COMPARATIVE STUDY
JOURNAL ARTICLE

Indoor air quality differences between urban and rural preschools in Korea

Chungsik Yoon, Kiyoung Lee, Donguk Park
Environmental Science and Pollution Research International 2011, 18 (3): 333-45
20668959

BACKGROUND, AIMS, AND SCOPE: Preschool indoor air quality (IAQ) is believed to be different from elementary school or higher school IAQ and preschool is the first place for social activity. Younger children are more susceptible than higher-grade children and spend more time indoors. The purpose of this study was to compare the indoor air quality by investigating the concentrations of airborne particulates and gaseous materials at preschools in urban and rural locations in Korea.

METHODS: We investigated the concentrations of airborne particulates and gaseous materials in 71 classrooms at 17 Korean preschools. For comparison, outdoor air was sampled simultaneously with indoor air samples. Airborne concentrations of total suspended particulates, respirable particulates, lead, asbestos, total volatile organic compounds and components, formaldehyde, and CO(2) were measured with National Institute for Occupational Safety and Health and/or Environmental Protection Agency analytical methods.

RESULTS: The concentration profiles of the investigated pollutants in indoor and urban settings were higher than those in outdoor and rural areas, respectively. The ratios of indoor/outdoor concentrations (I/O) of particulates and gaseous pollutants were characterized in urban and rural preschools. Total dust concentration was highest in urban indoor settings followed by urban outdoor, rural indoor, and rural outdoor locations with an I/O ratio of 1.37 in urban and 1.35 in rural areas. Although I/O ratios of lead were close to 1, lead concentrations were much higher in urban than in rural areas. The I/O ratio of total VOCs was 2.29 in urban and 2.52 in rural areas, with the highest level in urban indoor settings. The I/O ratio of formaldehyde concentrations was higher in rural than in urban areas because the outdoor rural level was much lower than the urban concentration. Since an I/O ratio higher than 1 implies the presence of indoor sources, we concluded that there are many indoor sources in preschools.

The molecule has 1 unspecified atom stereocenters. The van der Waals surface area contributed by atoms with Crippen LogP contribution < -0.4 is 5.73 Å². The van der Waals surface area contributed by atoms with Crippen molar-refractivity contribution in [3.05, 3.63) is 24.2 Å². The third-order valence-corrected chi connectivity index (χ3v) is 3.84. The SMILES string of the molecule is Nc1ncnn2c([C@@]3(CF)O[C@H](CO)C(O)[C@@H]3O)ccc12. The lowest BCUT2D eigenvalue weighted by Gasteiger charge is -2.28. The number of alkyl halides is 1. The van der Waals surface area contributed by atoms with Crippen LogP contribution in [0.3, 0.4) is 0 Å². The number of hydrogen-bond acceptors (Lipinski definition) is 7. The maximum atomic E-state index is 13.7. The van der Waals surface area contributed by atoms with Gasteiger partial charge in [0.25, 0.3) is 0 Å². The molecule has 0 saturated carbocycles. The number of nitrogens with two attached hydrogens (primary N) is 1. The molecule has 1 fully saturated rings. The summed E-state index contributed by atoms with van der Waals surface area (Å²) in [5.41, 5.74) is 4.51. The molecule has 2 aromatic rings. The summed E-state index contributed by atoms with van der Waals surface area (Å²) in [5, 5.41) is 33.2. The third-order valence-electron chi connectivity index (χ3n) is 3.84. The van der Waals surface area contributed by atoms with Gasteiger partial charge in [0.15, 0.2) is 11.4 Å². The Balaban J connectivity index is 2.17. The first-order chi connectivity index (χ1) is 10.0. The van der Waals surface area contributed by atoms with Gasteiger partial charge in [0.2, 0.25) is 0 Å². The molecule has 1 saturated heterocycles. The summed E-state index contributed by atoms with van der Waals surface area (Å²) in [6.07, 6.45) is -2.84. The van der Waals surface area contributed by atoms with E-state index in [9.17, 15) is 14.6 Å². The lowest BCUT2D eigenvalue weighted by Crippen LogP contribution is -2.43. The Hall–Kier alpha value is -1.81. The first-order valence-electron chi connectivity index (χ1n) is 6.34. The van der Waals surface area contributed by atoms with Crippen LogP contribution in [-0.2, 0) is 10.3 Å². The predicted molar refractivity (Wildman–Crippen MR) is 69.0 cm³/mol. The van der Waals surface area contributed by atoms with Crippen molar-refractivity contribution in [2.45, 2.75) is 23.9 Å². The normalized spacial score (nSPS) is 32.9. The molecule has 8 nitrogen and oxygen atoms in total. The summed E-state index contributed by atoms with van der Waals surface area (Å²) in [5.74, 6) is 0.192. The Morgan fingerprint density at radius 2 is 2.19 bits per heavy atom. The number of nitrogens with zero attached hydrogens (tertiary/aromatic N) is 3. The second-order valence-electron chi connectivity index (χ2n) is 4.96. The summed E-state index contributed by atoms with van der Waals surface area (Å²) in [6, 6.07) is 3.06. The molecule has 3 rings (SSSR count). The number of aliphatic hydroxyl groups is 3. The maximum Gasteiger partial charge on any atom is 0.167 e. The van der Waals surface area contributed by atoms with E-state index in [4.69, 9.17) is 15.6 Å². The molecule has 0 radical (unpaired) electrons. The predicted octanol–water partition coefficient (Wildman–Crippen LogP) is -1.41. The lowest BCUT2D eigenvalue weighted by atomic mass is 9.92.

CONCLUSIONS: We confirmed that pollutants in indoor and urban settings were higher than those in outdoor and rural areas, respectively. Preschool children are expected to spend more time inside preschool facilities and therefore to be more exposed to pollutants. As far as we know, preschool IAQ is different from elementary school or higher school IAQ. Also, they are more vulnerable than higher-grade children. We found that the indoor and urban concentration profiles of the studied pollutants in preschools were higher than those in outdoor and rural areas. We believe that our findings may be useful for understanding the potential health effects of exposure and intervention studies in preschools.

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